Civil Liberties, Political Liberties & Access to Mass Media

Political philosophers, from John Stuart Mill (1989) to Amartya Sen (1999), have argued that the existence of a free press is essential to a democratic system, as a means of preventing conflict and protecting civil liberties. Mill (1989:19-25), for example, argued that a public press that creates an arena for free debate ensures a transparent political system. The key problem is that the print and electronic media has only limited coverage in Somaliland, with the newspapers having a small circulation. Four media companies publish four dailies in Somali, three weeklies in English, and three weeklies in Arabic. The biggest Somaliland paper is Jamhuriya, which only has a daily circulation of 2,000-2,500 copies, as well as 1,000 in London. The smallest, the government-owned Mandeq has a circulation of approximately 500 (Dualeh, 2005:155-156). Likewise, radio (with the exception of the BBC) and television broadcasts having a restricted coverage. This limited media presence made it difficult to promote a Somaliland-wide political discourse during the elections.

Somaliland toyed with the idea of adopting a press law based on the Ethiopian one but rejected the idea, and the Somaliland press is consequently freer than in Ethiopia. However, reporters who criticize the government are regularly jailed. In 2004, the Somali Journalist Network reported four different cases of journalists being arrested on duty. Nonetheless, the media get away with severe criticism of the government, and papers such as Haatuf and Jamhuriya regularly publish highly critical articles, as well as cartoon caricatures of prominent politicians. Seemingly the relationship between the Somaliland government and its press was developing for the better and was of an entirely different nature than the equivalent relationship in neighboring countries as Ethiopia, but the trend changed.


On 2 January 2007, Yusuf Gabobe Yusuf Abdi Gabobe, Somaliland Times editor (Somaliland Times being the English version of Haatuf) and also the chairman of Haatuf Media Network and Ali Abdi Dini the editor of Haatuf daily newspaper were arrested together with Mohamed Omar, because of a critical article accusing the president’s wife of corruption. It is open to debate whether the articles that the charge was based on were defamatory according to Somaliland law.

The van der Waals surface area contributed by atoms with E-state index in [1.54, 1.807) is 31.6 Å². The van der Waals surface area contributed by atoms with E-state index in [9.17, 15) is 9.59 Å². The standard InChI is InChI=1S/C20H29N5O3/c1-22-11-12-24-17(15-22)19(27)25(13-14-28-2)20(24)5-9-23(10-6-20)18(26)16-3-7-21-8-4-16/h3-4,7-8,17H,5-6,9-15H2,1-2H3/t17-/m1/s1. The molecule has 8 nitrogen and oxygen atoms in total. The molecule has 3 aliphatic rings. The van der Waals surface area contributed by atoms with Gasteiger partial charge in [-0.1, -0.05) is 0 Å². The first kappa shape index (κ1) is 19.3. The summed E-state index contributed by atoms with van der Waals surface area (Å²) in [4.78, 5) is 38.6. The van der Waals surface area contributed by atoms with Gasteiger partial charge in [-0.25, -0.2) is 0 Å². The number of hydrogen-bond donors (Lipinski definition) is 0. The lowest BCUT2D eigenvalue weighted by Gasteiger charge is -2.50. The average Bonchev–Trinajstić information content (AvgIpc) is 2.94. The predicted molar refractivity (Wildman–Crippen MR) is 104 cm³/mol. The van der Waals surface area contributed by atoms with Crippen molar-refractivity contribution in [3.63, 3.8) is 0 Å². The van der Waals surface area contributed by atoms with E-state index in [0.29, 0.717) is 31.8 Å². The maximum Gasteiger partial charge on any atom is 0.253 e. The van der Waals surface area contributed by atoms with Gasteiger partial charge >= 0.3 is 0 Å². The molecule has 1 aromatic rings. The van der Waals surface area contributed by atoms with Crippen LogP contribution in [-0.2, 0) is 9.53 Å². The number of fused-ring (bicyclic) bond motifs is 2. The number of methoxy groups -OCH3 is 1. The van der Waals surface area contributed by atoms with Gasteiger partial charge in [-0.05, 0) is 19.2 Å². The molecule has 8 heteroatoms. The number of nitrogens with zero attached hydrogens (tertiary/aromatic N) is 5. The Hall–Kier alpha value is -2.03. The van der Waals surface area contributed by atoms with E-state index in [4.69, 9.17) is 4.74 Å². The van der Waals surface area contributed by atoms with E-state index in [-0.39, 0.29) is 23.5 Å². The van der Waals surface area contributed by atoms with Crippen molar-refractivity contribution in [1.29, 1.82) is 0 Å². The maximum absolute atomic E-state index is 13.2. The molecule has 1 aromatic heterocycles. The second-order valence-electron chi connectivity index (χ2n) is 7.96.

However, The Somaliland courts choose to follow the chaotic precedence from Ethiopia, invoking the harsh Somali Penal law of 1963 instead of Somaliland’s press law, although the latter law explicitly states that it should have precedence.16 The fact that one-third of the printed press in Somaliland (the Haatuf media network’s newspapers) was severely hit (if not destroyed; the license of the Haatuf media network was withdrawn by the time of writing) by the court actions show how vulnerable the Somaliland press is. Although the charged journalists were pardoned by the president because of foreign pressure, the above described juridical precedence has not been revoked

All the Somali papers covered the political debates during all of the elections, while also discussing clan issues. Themes, such as corruption within the government, government gerrymandering, the contested eastern regions, the level of tax in Berbera port and its impact on trade were all covered by the press. The small number of newspapers and their financial fragility means that the print media is vulnerable to political manipulation and the suppression of free debate.

Additionally, The Somaliland newspapers are largely an urban phenomenon that has limited impact in a country that has one of the highest illiteracy rates in the world (World Bank/ UNDP, 2003). This is a serious obstacle to strengthening democracy in Somaliland. Political issues are not brought out to the countryside, opening debates on, for example, the influence of clan considerations on voting preferences, as well as of outright buying of votes.

Radio, or TV, could offset the effect of illiteracy, as well as the limited circulation of the printed press. However, the range on the Somaliland radio and TV stations is limited. Moreover, the largest broadcasting institutions, Somaliland National TV and Radio Hargeisa are owned by the government, and their coverage is limited to areas around Hargeisa and Sahil region.17

The range of information available to the public, including exposure to political debates, is therefore limited.18 In addition to this, the broadcast media is biased towards the government. Somaliland National TV coverage of the 2005 elections was clearly skewed to the government and Radio Hargeisa allocated more time to the government candidates.19 Ironically, the only media that is able to reach the rural nomadic population is the BBC Somali Service. However, the BBC is restricted from covering political debates in Somaliland in-depth, because it has to treat Somaliland on equal footing with the other parts in Somalia.

This lack of media scrutiny is exacerbated by a weak civil society. A strong civil society is often claimed to be an important element in a functioning democracy. According to Francis Fukuyama (2004:30), it has the possibility to enhance accountability. However, the civil society in Somaliland is elite-driven, often dependent on external donors. The relatively small size of the Somaliland elite ensures that connections between local NGOs, parties, and clans are strong, and civil society organizations are seldom seen as neutral. Moreover, although being reasonably efficient in educating voters during the elections, they generally fail to engage the Somaliland rural population outside election times.

This site uses Akismet to reduce spam. Learn how your comment data is processed.